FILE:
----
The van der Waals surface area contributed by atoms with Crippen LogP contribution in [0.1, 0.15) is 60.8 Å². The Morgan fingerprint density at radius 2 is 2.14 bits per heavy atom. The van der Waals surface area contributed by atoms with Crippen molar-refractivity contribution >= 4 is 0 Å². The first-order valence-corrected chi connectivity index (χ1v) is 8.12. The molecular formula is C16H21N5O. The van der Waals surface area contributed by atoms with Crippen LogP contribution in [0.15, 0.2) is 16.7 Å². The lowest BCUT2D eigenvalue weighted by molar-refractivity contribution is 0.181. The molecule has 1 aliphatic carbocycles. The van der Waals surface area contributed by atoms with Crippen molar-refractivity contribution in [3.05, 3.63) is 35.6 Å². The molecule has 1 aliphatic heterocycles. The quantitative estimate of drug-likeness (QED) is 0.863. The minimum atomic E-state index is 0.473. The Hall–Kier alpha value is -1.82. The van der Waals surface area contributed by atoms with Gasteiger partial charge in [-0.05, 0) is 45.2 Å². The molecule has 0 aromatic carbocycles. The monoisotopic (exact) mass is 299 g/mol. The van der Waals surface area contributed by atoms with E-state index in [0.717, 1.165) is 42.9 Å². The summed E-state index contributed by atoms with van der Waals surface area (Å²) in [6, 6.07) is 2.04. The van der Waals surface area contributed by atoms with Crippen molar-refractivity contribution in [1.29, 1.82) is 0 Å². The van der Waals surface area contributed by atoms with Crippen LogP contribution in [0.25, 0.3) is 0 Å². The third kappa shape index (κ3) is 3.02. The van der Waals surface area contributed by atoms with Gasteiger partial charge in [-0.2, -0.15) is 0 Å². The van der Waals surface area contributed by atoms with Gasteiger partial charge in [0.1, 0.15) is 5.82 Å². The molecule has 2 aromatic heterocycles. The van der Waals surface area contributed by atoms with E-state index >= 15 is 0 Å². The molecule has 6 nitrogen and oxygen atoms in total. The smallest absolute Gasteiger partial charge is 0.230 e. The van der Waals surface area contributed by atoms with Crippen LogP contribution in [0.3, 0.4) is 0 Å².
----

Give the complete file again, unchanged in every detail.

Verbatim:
The van der Waals surface area contributed by atoms with Crippen LogP contribution in [0.1, 0.15) is 60.8 Å². The Morgan fingerprint density at radius 2 is 2.14 bits per heavy atom. The van der Waals surface area contributed by atoms with Crippen molar-refractivity contribution >= 4 is 0 Å². The first-order valence-corrected chi connectivity index (χ1v) is 8.12. The molecular formula is C16H21N5O. The van der Waals surface area contributed by atoms with Crippen LogP contribution in [0.15, 0.2) is 16.7 Å². The lowest BCUT2D eigenvalue weighted by molar-refractivity contribution is 0.181. The molecule has 1 aliphatic carbocycles. The van der Waals surface area contributed by atoms with Crippen molar-refractivity contribution in [3.05, 3.63) is 35.6 Å². The molecule has 1 aliphatic heterocycles. The quantitative estimate of drug-likeness (QED) is 0.863. The minimum atomic E-state index is 0.473. The Hall–Kier alpha value is -1.82. The van der Waals surface area contributed by atoms with Gasteiger partial charge in [-0.05, 0) is 45.2 Å². The molecule has 0 aromatic carbocycles. The monoisotopic (exact) mass is 299 g/mol. The van der Waals surface area contributed by atoms with E-state index in [0.717, 1.165) is 42.9 Å². The summed E-state index contributed by atoms with van der Waals surface area (Å²) in [6, 6.07) is 2.04. The van der Waals surface area contributed by atoms with Crippen molar-refractivity contribution in [1.29, 1.82) is 0 Å². The van der Waals surface area contributed by atoms with Crippen LogP contribution in [0.25, 0.3) is 0 Å². The third kappa shape index (κ3) is 3.02. The van der Waals surface area contributed by atoms with Gasteiger partial charge in [-0.2, -0.15) is 0 Å². The van der Waals surface area contributed by atoms with Gasteiger partial charge in [0.1, 0.15) is 5.82 Å². The molecule has 2 aromatic heterocycles. The van der Waals surface area contributed by atoms with E-state index >= 15 is 0 Å². The molecule has 6 nitrogen and oxygen atoms in total. The smallest absolute Gasteiger partial charge is 0.230 e. The van der Waals surface area contributed by atoms with Crippen LogP contribution in [0.3, 0.4) is 0 Å².